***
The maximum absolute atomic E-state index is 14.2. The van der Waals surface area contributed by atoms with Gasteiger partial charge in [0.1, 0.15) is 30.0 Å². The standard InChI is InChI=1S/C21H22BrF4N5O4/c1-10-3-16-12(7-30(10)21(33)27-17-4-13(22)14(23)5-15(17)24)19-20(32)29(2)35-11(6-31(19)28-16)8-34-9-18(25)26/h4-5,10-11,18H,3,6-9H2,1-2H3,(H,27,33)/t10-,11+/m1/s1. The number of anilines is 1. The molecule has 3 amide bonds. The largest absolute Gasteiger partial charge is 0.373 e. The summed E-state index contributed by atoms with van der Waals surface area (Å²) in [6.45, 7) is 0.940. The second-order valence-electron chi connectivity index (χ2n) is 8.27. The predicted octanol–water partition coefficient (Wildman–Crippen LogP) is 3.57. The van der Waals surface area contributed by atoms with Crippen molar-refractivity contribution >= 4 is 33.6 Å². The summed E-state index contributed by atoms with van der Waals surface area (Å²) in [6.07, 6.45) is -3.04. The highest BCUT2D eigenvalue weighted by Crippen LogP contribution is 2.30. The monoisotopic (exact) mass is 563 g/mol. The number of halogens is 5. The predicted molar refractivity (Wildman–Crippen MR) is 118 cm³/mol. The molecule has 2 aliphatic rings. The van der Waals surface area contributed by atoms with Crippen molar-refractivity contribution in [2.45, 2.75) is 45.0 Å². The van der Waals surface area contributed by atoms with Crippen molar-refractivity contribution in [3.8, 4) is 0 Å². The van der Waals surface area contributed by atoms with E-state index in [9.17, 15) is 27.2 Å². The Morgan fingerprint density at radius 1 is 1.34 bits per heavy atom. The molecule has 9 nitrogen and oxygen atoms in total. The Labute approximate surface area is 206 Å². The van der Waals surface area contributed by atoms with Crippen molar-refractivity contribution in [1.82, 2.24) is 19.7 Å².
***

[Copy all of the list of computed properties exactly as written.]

The maximum absolute atomic E-state index is 14.2. The van der Waals surface area contributed by atoms with Gasteiger partial charge in [0.1, 0.15) is 30.0 Å². The standard InChI is InChI=1S/C21H22BrF4N5O4/c1-10-3-16-12(7-30(10)21(33)27-17-4-13(22)14(23)5-15(17)24)19-20(32)29(2)35-11(6-31(19)28-16)8-34-9-18(25)26/h4-5,10-11,18H,3,6-9H2,1-2H3,(H,27,33)/t10-,11+/m1/s1. The number of anilines is 1. The molecule has 3 amide bonds. The largest absolute Gasteiger partial charge is 0.373 e. The summed E-state index contributed by atoms with van der Waals surface area (Å²) in [6.45, 7) is 0.940. The second-order valence-electron chi connectivity index (χ2n) is 8.27. The predicted octanol–water partition coefficient (Wildman–Crippen LogP) is 3.57. The van der Waals surface area contributed by atoms with Crippen molar-refractivity contribution >= 4 is 33.6 Å². The summed E-state index contributed by atoms with van der Waals surface area (Å²) in [6.07, 6.45) is -3.04. The highest BCUT2D eigenvalue weighted by Crippen LogP contribution is 2.30. The monoisotopic (exact) mass is 563 g/mol. The number of halogens is 5. The predicted molar refractivity (Wildman–Crippen MR) is 118 cm³/mol. The molecule has 2 aliphatic rings. The van der Waals surface area contributed by atoms with Crippen molar-refractivity contribution in [2.45, 2.75) is 45.0 Å². The van der Waals surface area contributed by atoms with Crippen molar-refractivity contribution in [3.8, 4) is 0 Å². The van der Waals surface area contributed by atoms with E-state index in [9.17, 15) is 27.2 Å². The Morgan fingerprint density at radius 1 is 1.34 bits per heavy atom. The molecule has 9 nitrogen and oxygen atoms in total. The Labute approximate surface area is 206 Å². The van der Waals surface area contributed by atoms with Crippen molar-refractivity contribution in [1.82, 2.24) is 19.7 Å².